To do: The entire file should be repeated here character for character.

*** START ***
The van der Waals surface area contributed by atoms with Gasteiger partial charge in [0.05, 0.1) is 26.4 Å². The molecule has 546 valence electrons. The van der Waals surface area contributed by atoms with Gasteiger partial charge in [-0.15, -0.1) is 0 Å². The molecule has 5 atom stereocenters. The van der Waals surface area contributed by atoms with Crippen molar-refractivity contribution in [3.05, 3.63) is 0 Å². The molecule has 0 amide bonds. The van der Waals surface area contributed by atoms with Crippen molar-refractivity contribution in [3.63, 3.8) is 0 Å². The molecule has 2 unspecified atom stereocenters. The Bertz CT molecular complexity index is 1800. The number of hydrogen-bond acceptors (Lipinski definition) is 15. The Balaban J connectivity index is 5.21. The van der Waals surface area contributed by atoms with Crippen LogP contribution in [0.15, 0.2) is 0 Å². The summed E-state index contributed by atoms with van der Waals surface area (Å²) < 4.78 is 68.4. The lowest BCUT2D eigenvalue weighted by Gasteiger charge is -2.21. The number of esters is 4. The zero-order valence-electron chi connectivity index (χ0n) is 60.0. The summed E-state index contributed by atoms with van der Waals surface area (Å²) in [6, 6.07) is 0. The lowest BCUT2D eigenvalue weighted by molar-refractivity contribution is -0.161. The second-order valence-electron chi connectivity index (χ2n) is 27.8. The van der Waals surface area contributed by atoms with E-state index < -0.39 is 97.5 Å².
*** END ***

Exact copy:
The van der Waals surface area contributed by atoms with Gasteiger partial charge in [0.05, 0.1) is 26.4 Å². The molecule has 546 valence electrons. The van der Waals surface area contributed by atoms with Gasteiger partial charge in [-0.15, -0.1) is 0 Å². The molecule has 5 atom stereocenters. The van der Waals surface area contributed by atoms with Crippen molar-refractivity contribution in [3.05, 3.63) is 0 Å². The molecule has 0 amide bonds. The van der Waals surface area contributed by atoms with Crippen molar-refractivity contribution in [3.63, 3.8) is 0 Å². The molecule has 2 unspecified atom stereocenters. The Bertz CT molecular complexity index is 1800. The number of hydrogen-bond acceptors (Lipinski definition) is 15. The Balaban J connectivity index is 5.21. The van der Waals surface area contributed by atoms with Crippen LogP contribution in [0.15, 0.2) is 0 Å². The summed E-state index contributed by atoms with van der Waals surface area (Å²) < 4.78 is 68.4. The lowest BCUT2D eigenvalue weighted by Gasteiger charge is -2.21. The number of esters is 4. The zero-order valence-electron chi connectivity index (χ0n) is 60.0. The summed E-state index contributed by atoms with van der Waals surface area (Å²) in [6, 6.07) is 0. The lowest BCUT2D eigenvalue weighted by molar-refractivity contribution is -0.161. The second-order valence-electron chi connectivity index (χ2n) is 27.8. The van der Waals surface area contributed by atoms with E-state index < -0.39 is 97.5 Å².